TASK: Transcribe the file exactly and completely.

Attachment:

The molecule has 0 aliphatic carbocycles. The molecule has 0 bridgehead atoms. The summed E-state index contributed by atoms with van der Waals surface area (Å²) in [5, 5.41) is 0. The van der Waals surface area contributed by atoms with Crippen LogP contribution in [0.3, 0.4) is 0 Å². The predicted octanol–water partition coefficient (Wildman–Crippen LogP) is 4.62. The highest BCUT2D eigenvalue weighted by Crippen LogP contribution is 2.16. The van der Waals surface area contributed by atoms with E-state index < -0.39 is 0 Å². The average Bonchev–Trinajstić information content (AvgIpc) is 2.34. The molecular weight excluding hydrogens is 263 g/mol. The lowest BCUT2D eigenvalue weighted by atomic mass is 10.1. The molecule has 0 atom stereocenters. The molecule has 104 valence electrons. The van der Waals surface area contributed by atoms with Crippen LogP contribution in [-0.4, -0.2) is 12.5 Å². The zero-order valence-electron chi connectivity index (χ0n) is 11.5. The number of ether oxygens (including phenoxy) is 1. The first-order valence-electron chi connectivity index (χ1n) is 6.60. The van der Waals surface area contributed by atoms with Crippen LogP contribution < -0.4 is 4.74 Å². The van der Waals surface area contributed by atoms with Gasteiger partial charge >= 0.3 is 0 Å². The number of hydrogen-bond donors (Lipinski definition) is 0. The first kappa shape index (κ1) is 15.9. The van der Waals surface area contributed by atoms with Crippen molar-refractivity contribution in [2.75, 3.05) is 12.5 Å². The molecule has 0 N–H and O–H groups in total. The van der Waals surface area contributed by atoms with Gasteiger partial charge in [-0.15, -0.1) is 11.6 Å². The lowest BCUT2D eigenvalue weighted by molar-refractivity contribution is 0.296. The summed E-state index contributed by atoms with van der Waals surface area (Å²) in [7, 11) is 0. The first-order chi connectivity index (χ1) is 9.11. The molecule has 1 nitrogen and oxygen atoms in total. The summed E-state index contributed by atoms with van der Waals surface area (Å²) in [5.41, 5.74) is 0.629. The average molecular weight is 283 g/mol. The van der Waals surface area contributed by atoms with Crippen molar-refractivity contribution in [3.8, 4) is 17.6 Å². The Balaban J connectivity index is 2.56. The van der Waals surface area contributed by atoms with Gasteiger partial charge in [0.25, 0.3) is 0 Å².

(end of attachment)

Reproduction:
The molecule has 0 aliphatic carbocycles. The molecule has 0 bridgehead atoms. The summed E-state index contributed by atoms with van der Waals surface area (Å²) in [5, 5.41) is 0. The van der Waals surface area contributed by atoms with Crippen LogP contribution in [0.3, 0.4) is 0 Å². The predicted octanol–water partition coefficient (Wildman–Crippen LogP) is 4.62. The highest BCUT2D eigenvalue weighted by Crippen LogP contribution is 2.16. The van der Waals surface area contributed by atoms with E-state index < -0.39 is 0 Å². The average Bonchev–Trinajstić information content (AvgIpc) is 2.34. The molecular weight excluding hydrogens is 263 g/mol. The lowest BCUT2D eigenvalue weighted by atomic mass is 10.1. The molecule has 0 atom stereocenters. The molecule has 104 valence electrons. The van der Waals surface area contributed by atoms with Crippen LogP contribution in [-0.4, -0.2) is 12.5 Å². The zero-order valence-electron chi connectivity index (χ0n) is 11.5. The number of ether oxygens (including phenoxy) is 1. The first-order valence-electron chi connectivity index (χ1n) is 6.60. The van der Waals surface area contributed by atoms with Crippen LogP contribution < -0.4 is 4.74 Å². The van der Waals surface area contributed by atoms with Gasteiger partial charge >= 0.3 is 0 Å². The number of hydrogen-bond donors (Lipinski definition) is 0. The first kappa shape index (κ1) is 15.9. The van der Waals surface area contributed by atoms with Crippen molar-refractivity contribution in [2.75, 3.05) is 12.5 Å². The molecule has 0 N–H and O–H groups in total. The van der Waals surface area contributed by atoms with Gasteiger partial charge in [-0.15, -0.1) is 11.6 Å². The lowest BCUT2D eigenvalue weighted by molar-refractivity contribution is 0.296. The summed E-state index contributed by atoms with van der Waals surface area (Å²) in [7, 11) is 0. The first-order chi connectivity index (χ1) is 9.11. The molecule has 1 nitrogen and oxygen atoms in total. The summed E-state index contributed by atoms with van der Waals surface area (Å²) in [5.41, 5.74) is 0.629. The average molecular weight is 283 g/mol. The van der Waals surface area contributed by atoms with Crippen molar-refractivity contribution in [3.8, 4) is 17.6 Å². The Balaban J connectivity index is 2.56. The van der Waals surface area contributed by atoms with Gasteiger partial charge in [0.25, 0.3) is 0 Å².